"There is no doubt in my mind that there was a heightened awareness about this kind of thing and that it was reduced from what it had been before," Ward said. "But this is the kind of thing, just looking at human nature, it goes through cycles. . . . I don't know if it has anything to do with economic cycles, but when you are in the down cycle it may be possible people may be looking for alternative ways to earn money, and they become prey to these kind of operators more readily."
Dan Bingham, supervisory special agent for the Federal Bureau of Investigation's Salt Lake office, said Utahns also seem to display "a certain naivete."
"That is the perception among law enforcement," Bingham said. "The word is out on the street you can play in Utah and there are plenty of victims to be had."
Bingham points to Utah's high rate of personal bankruptcy filings and says bankruptcy fraud is rampant, as people hide or undervalue their assets.
"That's a major area of abuse because there is some gamesmanship there. If they do certain things they may legally be able to get away with it," Bingham said.
Another recent example of the problem is the bankruptcy filing of Wynn Co. Inc., a Salt Lake-based used car dealership that was forced by the state's Motor Vehicle Enforcement Division in July to shut down after failing to pay off liens and deliver titles.
The Wynn Co. lured hundreds of investors by promising high-interest returns. Dennis T. Wynn, owner of the defunct company, told investors their money was secured through automobile contracts. Early investors ended up receiving some monthly interest payments, but it didn't last long.
Money from later investors was used to pay off other obligations or shuffled between other Wynn holdings. As debts mounted and fewer investors took the bait, the Wynn Co. folded.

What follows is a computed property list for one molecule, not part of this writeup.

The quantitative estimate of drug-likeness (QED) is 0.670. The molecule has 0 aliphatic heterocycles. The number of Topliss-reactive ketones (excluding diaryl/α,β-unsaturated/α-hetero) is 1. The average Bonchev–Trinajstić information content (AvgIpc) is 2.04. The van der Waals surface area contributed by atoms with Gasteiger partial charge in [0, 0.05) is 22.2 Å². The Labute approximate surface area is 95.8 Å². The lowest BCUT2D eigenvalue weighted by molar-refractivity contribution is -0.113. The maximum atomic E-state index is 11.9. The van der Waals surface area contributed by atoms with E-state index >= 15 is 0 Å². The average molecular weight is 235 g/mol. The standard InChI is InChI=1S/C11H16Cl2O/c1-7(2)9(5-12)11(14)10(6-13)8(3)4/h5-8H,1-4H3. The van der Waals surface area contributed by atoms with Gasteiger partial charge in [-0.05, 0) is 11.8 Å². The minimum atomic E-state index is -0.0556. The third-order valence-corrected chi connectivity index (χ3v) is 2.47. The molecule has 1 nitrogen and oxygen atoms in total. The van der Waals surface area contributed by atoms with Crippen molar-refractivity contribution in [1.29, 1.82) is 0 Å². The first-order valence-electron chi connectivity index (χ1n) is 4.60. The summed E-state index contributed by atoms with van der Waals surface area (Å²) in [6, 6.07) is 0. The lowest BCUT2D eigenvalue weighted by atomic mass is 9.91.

By then investors learned their money was inadequately secured.
Mildred Murphy of Arizona invested $34,000 with the Wynn Co., with part of the money coming from her late husband's 401(k) account.
"My investment was to have doubled in four years if no interest was drawn on it," Murphy said. "In January, the check I got for the interest bounced. That is the last check I received."
According to the Utah Division of Securities, which is conducting an investigation of Wynn Co., several of the promissory notes were double-collateralized, secured by a single vehicle.
Anna W. Drake, a bankruptcy attorney representing Wynn Co. and W.F.G. Acceptance Inc. an affiliate of Wynn Co. and also in bankruptcy said the combined debt of the two companies totals more than $48 million. But Wynn Co. holds unencumbered assets of roughly $214,000, with $500,000 in contract receivables, leaving many investors out of luck.
Wynn has been charged with five misdemeanor counts for such things as failure to deliver a title. According to Jodi Monaco, a spokeswoman for the Motor Vehicle Enforcement Division, Wynn may face 30 or more additional charges for such things as double collateralizing and failure to pay off liens.
Wynn denies that there was any misuse of funds.
"All of these crimes have one thing in common: they leverage on people's greed," Bingham said. "If it sounds too good to be true, it probably is. . . .
"Greed is the key factor here. People don't recognize it in themselves, sometimes. They think, 'Wow, this is a great deal.' "
Kent Morgan, assistant justice division chief of the Salt Lake County District Attorney Office, said that is why Utah needs to keep improving its efforts at wiping out white collar crime."Are we there yet? No. This is still a very risky place. But I think it is no more risky than other metropolitan areas," Morgan said. "The best defense we have against people who commit this kind of fraud is to let people know what the scam is. If they don't have continued investors, they can't make any money, and they can't operate."